By finding new ways to subvert and honour Bond film traditions, No Time to Die has the hallmarks of being a divisive film, yet Craig's baby blue eyed performance is a winner and the action is riveting.
In the annals of film history, Apocalypse Now appears to be the only rival to match No Time To Die, the 25th James Bond film, as the most cursed production ever. It started with Daniel Craig’s early comments about never wanting to play Bond again and then there was the firing of original director Danny Boyle, an ankle injury for Craig, further injuries for crew members during a ‘controlled’ explosion, subsequent release delays and the replacement of music composer Dan Romer with Hans Zimmer during post-production. Then the pandemic hit and delayed the film extensively. The impact of this led to a crippling increase in marketing costs, the far-too-early release of Billie Eilish’s moody title song, the collapse of CineWorld and the selling of MGM to Amazon. But Bond is finally here for our eyes only and the result is a fitting finale for Craig’s Bond that just about works.
The film’s sometimes gruelling, franchise-record 163-minute runtime is crammed with characters and plot so catching up on all of Craig’s Bond films is highly recommended. Following very hot on the heels of the unfairly maligned Spectre, the story starts with Bond and Madeleine (Lea Seydoux) enjoying their retirement in Italy before a blistering assassination attempt ends their peace. Five years pass before old pal Felix Leiter (Jeffrey Wright) recruits Bond to investigate a missing bioweapon scientist, a decision that brings the MI6 agent into conflict with the villainous Lyutsifer Safin (Rami Malek).
In between all of this is one of the largest ensembles in Bond’s history. Familiars like M, Moneypenny, Q, Tanner and Blofeld return and notable additions to the franchise are Ana de Armas as Paloma, a highly endearing, stunningly attractive CIA agent, and Lashana Lynch as Nomi, the replacement 007 agent for MI6. The screenplay juggles all these characters about and is largely competent at handling so many faces, but Malek’s Safin is sordidly underused and lacking in the threat and logic department. It’s Bond who gets the monopoly on characterisation; no longer the “blunt instrument” of Ian Fleming’s novels, James is given a terrific arc that Craig, in perhaps his greatest screen performance, nails. Seldom has Bond been so emotional, and the dialogue (“we have all the time in the world”) and musical call backs to On Her Majesty’s Secret Service seal No Time to Die as an another important, unique entry.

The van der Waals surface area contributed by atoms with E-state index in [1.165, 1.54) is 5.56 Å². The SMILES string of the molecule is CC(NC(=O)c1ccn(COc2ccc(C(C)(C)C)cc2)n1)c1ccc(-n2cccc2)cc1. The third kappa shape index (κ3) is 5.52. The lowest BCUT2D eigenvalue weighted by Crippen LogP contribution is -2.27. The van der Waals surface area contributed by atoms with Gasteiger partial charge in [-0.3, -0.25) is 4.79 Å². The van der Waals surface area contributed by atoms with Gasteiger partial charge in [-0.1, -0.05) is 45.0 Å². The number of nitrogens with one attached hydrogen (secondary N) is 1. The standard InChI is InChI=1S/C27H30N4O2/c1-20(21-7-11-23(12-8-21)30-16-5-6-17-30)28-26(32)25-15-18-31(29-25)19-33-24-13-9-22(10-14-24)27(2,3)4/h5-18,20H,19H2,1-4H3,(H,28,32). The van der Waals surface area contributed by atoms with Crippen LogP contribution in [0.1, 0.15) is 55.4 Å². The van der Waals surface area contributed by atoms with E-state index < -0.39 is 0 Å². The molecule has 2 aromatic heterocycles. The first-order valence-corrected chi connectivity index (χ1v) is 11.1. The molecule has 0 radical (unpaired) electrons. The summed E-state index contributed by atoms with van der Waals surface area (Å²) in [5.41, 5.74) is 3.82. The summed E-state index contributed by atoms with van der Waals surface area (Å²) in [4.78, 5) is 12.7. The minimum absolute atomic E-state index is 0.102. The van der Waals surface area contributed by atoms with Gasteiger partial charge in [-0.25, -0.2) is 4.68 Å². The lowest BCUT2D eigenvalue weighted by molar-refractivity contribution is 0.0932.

If the film’s ambitious scale and epic storytelling makes it feel distant and sometimes jarring when compared to the pre-Craig Bonds, then the action that director Cary Fukunaga helms is superbly sleek. Aston Martins, watches and drink trays are used to glorious purpose and the shootouts are staged with real verve; in filming one stairway shootout Fukunaga opts for a continuous take, generating a firefight of visceral intensity. The director of photography Linus Sandgren (the DP of La La Land) crafts spectacular images throughout, in fact. The highways and fjords of Norway make a stunning backdrop for a car chase, whilst a misty forest rattles up the tension whilst Bond lures pursuers into early graves. The incredibly bold finale is likewise visually and emotionally unforgettable. All of this is scored with the expected efficiency of Hans Zimmer who slickly deploys numerous motifs from the series’ glorydays.
A ridiculous amount of hard work has gone into making this a fitting farewell to the Daniel Craig era, and the effort is certainly commendable from all involved. The licence to thrill for the 59-year-old franchise is still impressively strong but No Time to Die ironically does need time for thoughts and feelings to properly sit. Its mighty length, potentially controversial ending and connected nature to the other films will ensure that this will not be a frequented film for future re-watches, but as a closure to a set of films that have indelibly made their mark in the 21st century it works. No Time to Die functions like a Q gadget: welcome to own it and happy to use it, but it may be for one use only.
No Time to Die is out in cinemas now with a 12A certificate. You can watch the trailer below: